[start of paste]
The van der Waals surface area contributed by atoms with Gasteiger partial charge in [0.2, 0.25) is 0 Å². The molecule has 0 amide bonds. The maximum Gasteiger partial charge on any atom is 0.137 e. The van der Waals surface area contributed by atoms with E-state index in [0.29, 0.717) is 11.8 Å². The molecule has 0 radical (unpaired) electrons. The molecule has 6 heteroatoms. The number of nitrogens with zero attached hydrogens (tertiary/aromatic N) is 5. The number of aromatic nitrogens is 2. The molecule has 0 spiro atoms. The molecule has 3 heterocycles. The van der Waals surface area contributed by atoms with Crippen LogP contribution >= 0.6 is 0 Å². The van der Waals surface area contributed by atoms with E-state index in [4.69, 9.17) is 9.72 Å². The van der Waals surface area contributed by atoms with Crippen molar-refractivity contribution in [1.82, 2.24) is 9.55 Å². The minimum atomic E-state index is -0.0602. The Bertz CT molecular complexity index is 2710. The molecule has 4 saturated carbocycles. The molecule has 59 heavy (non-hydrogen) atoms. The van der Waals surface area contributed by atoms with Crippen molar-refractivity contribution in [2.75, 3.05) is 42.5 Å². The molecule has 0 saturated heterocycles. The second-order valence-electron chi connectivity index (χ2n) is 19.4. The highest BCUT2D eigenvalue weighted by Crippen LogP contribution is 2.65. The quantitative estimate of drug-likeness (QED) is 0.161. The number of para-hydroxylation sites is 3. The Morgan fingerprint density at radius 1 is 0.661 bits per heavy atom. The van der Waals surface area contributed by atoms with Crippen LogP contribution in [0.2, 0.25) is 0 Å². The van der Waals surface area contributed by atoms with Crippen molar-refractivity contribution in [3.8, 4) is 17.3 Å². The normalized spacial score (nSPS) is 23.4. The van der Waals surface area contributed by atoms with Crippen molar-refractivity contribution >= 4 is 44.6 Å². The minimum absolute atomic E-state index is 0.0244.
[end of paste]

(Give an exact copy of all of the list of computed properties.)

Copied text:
The van der Waals surface area contributed by atoms with Gasteiger partial charge in [0.2, 0.25) is 0 Å². The molecule has 0 amide bonds. The maximum Gasteiger partial charge on any atom is 0.137 e. The van der Waals surface area contributed by atoms with E-state index in [0.29, 0.717) is 11.8 Å². The molecule has 0 radical (unpaired) electrons. The molecule has 6 heteroatoms. The number of nitrogens with zero attached hydrogens (tertiary/aromatic N) is 5. The number of aromatic nitrogens is 2. The molecule has 0 spiro atoms. The molecule has 3 heterocycles. The van der Waals surface area contributed by atoms with Crippen LogP contribution >= 0.6 is 0 Å². The van der Waals surface area contributed by atoms with E-state index in [4.69, 9.17) is 9.72 Å². The van der Waals surface area contributed by atoms with Crippen molar-refractivity contribution in [1.82, 2.24) is 9.55 Å². The minimum atomic E-state index is -0.0602. The Bertz CT molecular complexity index is 2710. The molecule has 4 saturated carbocycles. The molecule has 59 heavy (non-hydrogen) atoms. The van der Waals surface area contributed by atoms with Crippen molar-refractivity contribution in [2.75, 3.05) is 42.5 Å². The molecule has 0 saturated heterocycles. The second-order valence-electron chi connectivity index (χ2n) is 19.4. The highest BCUT2D eigenvalue weighted by Crippen LogP contribution is 2.65. The quantitative estimate of drug-likeness (QED) is 0.161. The number of para-hydroxylation sites is 3. The Morgan fingerprint density at radius 1 is 0.661 bits per heavy atom. The van der Waals surface area contributed by atoms with Crippen LogP contribution in [0.2, 0.25) is 0 Å². The van der Waals surface area contributed by atoms with Crippen molar-refractivity contribution in [3.8, 4) is 17.3 Å². The normalized spacial score (nSPS) is 23.4. The van der Waals surface area contributed by atoms with Crippen molar-refractivity contribution >= 4 is 44.6 Å². The minimum absolute atomic E-state index is 0.0244.